– Make using Boolean logic (such as “&” and “or”) much easier for users so they can construct searches such as “Alicia” and “equestrian” that would search for both terms, not just one.
– Provide query by example (QBE) where the Contact folder is displayed and the user can enter the fields they want to search. For example, enter 404 in the Area Code and the system would find all those in the area code. Or enter 370xx and have it find all the contacts with a zip code that starts with 370.
7. I wish that Microsoft would develop an integrated wireless handheld device using Danger assets (Zune Phone?). They have some good services, so Microsoft could leverage the Danger assets and provide something users would enjoy using.
Wish Lists for Nokia, Google and Palm
Wish list for Nokia
Nokia is still the leading smartphone seller worldwide, but has almost no market share in the United States. They need to do something to gain the respect back in the United States market that they once enjoyed. I offer a couple of suggestions:
1. I wish that Nokia will expand the device development based on Maemo, along with making the user interface more acceptable to the North American market. This appears to be the easiest way for Nokia to develop smartphones that will be acceptable to the market in North America. It’s that or they need to acquire Palm.
2. I recommend that Nokia bring Ovi, the online store and service center, to North America.
Wish list for Google
Google’s Android came out of nowhere a year ago to become one of the leading contenders for the smartphone market. While Apple and RIM continue to focus on proprietary, closed systems, Google focuses on open source and building great software. Here are a couple of things that I hope Google will do:
1. I wish that Google would develop an end-to-end digital media store that will be open, provide desktop applications such as iTunes, work with all content providers, and provide both streaming “channels” as well as purchase of music, TV and movies. It would take YouTube up a notch, with a better UI that is friendlier to users, and offers the ability to store and share all of a person’s media. The pieces are all there but it’s not been brought together into one service.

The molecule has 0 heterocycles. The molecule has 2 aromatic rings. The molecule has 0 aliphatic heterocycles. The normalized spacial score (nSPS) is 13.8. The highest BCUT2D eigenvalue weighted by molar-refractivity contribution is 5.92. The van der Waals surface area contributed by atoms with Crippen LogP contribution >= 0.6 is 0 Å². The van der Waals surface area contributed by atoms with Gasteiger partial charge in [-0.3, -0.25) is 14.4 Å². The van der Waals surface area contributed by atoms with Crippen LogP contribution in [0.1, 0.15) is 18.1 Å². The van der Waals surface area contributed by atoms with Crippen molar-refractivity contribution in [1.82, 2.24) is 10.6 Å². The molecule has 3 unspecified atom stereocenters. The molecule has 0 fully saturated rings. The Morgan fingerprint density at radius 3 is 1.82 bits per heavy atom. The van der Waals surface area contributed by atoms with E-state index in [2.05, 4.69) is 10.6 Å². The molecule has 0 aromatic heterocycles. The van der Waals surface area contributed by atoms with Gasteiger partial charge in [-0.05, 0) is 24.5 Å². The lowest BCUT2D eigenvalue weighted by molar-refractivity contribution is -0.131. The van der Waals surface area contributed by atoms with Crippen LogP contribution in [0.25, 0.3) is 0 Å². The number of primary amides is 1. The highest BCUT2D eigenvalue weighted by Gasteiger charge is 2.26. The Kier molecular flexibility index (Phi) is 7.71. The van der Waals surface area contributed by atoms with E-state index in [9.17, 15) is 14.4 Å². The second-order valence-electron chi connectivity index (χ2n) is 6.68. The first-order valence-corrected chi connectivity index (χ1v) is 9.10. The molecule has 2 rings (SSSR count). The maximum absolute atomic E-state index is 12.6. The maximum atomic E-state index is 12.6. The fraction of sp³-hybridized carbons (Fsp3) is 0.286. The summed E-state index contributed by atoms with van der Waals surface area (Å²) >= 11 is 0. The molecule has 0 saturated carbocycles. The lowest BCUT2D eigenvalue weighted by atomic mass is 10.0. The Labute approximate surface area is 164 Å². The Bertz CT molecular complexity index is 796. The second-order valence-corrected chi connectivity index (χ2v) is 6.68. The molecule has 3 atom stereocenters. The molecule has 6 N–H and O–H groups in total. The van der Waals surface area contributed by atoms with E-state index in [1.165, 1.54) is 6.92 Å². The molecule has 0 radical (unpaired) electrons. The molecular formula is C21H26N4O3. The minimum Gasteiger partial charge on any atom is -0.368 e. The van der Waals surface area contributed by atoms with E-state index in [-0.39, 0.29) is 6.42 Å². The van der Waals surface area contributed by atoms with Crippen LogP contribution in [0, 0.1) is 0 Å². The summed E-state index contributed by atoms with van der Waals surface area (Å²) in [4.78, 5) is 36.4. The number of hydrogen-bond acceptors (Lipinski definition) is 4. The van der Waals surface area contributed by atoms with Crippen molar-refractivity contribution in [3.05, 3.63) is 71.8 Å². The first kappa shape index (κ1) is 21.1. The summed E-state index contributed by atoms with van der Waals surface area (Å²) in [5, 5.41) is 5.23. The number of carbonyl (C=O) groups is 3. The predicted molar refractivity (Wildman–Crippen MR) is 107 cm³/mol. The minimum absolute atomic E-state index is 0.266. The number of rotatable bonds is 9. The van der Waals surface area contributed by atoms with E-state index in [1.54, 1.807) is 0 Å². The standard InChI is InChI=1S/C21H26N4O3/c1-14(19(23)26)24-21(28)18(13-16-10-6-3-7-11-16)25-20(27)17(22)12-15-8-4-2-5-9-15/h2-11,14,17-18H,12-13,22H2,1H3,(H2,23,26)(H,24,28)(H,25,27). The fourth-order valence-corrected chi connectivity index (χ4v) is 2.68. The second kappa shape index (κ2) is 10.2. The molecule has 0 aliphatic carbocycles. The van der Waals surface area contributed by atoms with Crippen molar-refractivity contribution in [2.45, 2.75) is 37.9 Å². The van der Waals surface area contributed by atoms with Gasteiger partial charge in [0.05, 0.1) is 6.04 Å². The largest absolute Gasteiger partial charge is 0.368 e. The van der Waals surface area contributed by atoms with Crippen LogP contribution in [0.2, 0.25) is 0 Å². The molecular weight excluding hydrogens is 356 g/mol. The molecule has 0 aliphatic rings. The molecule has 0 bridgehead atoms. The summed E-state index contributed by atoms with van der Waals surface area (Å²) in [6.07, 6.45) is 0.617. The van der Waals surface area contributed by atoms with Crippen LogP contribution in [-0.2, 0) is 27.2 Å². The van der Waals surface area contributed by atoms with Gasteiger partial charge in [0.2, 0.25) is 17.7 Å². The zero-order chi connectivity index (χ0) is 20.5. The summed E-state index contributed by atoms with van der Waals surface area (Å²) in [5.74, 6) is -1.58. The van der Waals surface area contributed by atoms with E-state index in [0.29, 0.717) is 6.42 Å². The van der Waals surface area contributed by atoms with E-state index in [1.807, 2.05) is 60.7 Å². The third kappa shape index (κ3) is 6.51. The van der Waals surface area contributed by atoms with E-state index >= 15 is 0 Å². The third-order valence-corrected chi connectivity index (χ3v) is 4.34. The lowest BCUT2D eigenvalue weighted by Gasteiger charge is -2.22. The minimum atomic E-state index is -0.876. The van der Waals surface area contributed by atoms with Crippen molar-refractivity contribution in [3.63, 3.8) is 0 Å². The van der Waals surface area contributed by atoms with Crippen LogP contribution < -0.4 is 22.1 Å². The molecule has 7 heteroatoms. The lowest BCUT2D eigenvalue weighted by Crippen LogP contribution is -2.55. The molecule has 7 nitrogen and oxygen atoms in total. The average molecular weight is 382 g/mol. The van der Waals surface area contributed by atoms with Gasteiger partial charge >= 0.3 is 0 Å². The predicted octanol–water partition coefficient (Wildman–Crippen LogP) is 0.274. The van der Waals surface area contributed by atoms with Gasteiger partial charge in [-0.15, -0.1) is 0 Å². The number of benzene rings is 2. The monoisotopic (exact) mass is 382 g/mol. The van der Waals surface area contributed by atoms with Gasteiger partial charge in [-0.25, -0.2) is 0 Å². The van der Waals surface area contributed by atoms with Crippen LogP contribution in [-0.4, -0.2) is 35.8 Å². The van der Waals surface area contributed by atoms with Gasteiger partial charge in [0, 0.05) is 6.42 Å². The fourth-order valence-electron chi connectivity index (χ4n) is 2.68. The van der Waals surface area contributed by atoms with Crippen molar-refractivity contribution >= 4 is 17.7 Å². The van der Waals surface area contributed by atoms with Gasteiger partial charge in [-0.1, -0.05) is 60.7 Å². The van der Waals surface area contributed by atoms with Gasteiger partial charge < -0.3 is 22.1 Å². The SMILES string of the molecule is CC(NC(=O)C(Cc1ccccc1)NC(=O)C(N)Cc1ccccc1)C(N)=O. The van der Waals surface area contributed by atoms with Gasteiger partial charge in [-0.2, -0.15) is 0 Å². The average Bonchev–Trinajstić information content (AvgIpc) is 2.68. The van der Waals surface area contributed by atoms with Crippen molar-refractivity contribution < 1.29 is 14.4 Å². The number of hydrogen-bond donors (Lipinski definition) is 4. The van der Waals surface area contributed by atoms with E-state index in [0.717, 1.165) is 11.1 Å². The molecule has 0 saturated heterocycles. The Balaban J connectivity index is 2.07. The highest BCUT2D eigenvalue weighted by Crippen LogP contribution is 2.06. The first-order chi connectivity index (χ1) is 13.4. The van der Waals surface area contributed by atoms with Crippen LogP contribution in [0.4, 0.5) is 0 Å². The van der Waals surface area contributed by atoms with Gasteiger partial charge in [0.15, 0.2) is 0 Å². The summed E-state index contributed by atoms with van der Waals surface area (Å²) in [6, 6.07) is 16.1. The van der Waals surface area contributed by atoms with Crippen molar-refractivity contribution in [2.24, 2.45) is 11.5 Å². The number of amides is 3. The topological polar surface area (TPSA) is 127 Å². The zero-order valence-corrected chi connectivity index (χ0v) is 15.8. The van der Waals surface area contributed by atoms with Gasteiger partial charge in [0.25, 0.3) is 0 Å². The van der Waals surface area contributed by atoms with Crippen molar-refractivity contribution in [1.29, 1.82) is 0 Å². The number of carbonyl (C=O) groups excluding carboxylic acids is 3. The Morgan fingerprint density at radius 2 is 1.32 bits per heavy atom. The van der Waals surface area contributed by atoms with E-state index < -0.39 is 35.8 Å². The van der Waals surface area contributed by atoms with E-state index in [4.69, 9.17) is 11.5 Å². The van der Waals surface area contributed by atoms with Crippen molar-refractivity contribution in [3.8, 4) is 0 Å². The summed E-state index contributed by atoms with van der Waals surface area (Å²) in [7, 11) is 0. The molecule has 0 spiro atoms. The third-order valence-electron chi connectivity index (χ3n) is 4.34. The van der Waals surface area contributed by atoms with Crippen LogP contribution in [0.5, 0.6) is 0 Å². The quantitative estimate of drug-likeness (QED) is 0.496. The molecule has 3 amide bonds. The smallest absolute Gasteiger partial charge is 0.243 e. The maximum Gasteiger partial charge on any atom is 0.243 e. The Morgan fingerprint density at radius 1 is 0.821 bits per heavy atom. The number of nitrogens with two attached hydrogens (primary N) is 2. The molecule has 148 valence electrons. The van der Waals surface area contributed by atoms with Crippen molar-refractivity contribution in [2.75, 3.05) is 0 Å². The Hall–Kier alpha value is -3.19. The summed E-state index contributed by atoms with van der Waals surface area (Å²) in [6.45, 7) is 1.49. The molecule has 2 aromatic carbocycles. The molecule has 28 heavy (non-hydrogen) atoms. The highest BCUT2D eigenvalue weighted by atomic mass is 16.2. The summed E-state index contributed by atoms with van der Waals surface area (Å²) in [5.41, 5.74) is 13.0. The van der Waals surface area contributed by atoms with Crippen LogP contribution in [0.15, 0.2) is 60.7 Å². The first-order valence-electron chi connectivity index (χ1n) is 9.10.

2. I recommend that the Android team add services and support (such as added security) to serve the enterprise market.
Wish list for Palm
I hope that Palm will continue to create breakthrough smartphone products. They are still struggling to get back into profitability. The new Pre got excellent reviews but they need even better products. For example, one that has a horizontal, slide-out keyboard. Their webOS and support services are developer-friendly. I’m rooting for them. I think their fate will be settled a year from today: they will either be a successful, recovered company or they will likely have been acquired (and likely leveraged to then become very successful).
Watch List for Entire Mobile and Wireless Industry
Watch list for entire mobile and wireless industry
HTC has done a good job converting from Windows Mobile to doing more units based on Android. And you’d have to be blind to not have seen one of their recent “YOU” campaign ads. Watch for more great products coming from this relatively new player in the “big leagues,” including their new smartphone they introduced at the 2010 Consumer Electronics Show (CES) in Las Vegas last week.
2. E-book readers